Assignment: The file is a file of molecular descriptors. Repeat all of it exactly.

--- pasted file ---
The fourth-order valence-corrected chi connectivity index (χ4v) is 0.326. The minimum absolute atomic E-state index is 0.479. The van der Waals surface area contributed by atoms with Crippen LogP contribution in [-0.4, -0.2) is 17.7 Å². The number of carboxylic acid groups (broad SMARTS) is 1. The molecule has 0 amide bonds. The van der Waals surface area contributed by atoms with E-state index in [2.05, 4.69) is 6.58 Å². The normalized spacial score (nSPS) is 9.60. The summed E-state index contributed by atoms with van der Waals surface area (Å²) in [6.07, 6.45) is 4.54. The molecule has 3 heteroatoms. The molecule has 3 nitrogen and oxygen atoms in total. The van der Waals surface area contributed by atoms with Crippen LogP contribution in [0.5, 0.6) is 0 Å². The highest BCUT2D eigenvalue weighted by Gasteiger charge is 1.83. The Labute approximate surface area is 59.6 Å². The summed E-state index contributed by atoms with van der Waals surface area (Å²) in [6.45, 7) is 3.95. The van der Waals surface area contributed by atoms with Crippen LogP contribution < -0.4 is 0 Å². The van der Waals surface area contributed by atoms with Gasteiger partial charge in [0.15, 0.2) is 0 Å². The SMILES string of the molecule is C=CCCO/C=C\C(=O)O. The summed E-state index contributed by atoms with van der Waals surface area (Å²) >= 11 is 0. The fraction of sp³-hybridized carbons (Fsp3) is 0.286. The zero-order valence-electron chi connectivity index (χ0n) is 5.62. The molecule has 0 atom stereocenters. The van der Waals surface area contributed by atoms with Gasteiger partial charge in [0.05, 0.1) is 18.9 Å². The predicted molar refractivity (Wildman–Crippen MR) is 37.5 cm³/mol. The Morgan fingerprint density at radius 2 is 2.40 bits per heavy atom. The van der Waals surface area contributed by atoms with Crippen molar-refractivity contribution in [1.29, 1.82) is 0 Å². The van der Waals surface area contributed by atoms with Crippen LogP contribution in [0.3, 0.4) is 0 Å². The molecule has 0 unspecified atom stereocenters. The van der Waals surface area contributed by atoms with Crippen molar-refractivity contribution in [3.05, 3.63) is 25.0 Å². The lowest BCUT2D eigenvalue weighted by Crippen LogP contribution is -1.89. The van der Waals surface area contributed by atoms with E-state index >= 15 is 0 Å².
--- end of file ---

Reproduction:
The fourth-order valence-corrected chi connectivity index (χ4v) is 0.326. The minimum absolute atomic E-state index is 0.479. The van der Waals surface area contributed by atoms with Crippen LogP contribution in [-0.4, -0.2) is 17.7 Å². The number of carboxylic acid groups (broad SMARTS) is 1. The molecule has 0 amide bonds. The van der Waals surface area contributed by atoms with E-state index in [2.05, 4.69) is 6.58 Å². The normalized spacial score (nSPS) is 9.60. The summed E-state index contributed by atoms with van der Waals surface area (Å²) in [6.07, 6.45) is 4.54. The molecule has 3 heteroatoms. The molecule has 3 nitrogen and oxygen atoms in total. The van der Waals surface area contributed by atoms with Crippen LogP contribution in [0.5, 0.6) is 0 Å². The highest BCUT2D eigenvalue weighted by Gasteiger charge is 1.83. The Labute approximate surface area is 59.6 Å². The summed E-state index contributed by atoms with van der Waals surface area (Å²) in [6.45, 7) is 3.95. The van der Waals surface area contributed by atoms with Crippen LogP contribution < -0.4 is 0 Å². The van der Waals surface area contributed by atoms with Gasteiger partial charge in [0.15, 0.2) is 0 Å². The SMILES string of the molecule is C=CCCO/C=C\C(=O)O. The summed E-state index contributed by atoms with van der Waals surface area (Å²) >= 11 is 0. The fraction of sp³-hybridized carbons (Fsp3) is 0.286. The zero-order valence-electron chi connectivity index (χ0n) is 5.62. The molecule has 0 atom stereocenters. The van der Waals surface area contributed by atoms with Gasteiger partial charge in [0.05, 0.1) is 18.9 Å². The predicted molar refractivity (Wildman–Crippen MR) is 37.5 cm³/mol. The Morgan fingerprint density at radius 2 is 2.40 bits per heavy atom. The van der Waals surface area contributed by atoms with Crippen molar-refractivity contribution in [1.29, 1.82) is 0 Å². The van der Waals surface area contributed by atoms with Crippen LogP contribution in [0.3, 0.4) is 0 Å². The molecule has 0 unspecified atom stereocenters. The van der Waals surface area contributed by atoms with Crippen molar-refractivity contribution in [3.05, 3.63) is 25.0 Å². The lowest BCUT2D eigenvalue weighted by Crippen LogP contribution is -1.89. The van der Waals surface area contributed by atoms with E-state index >= 15 is 0 Å².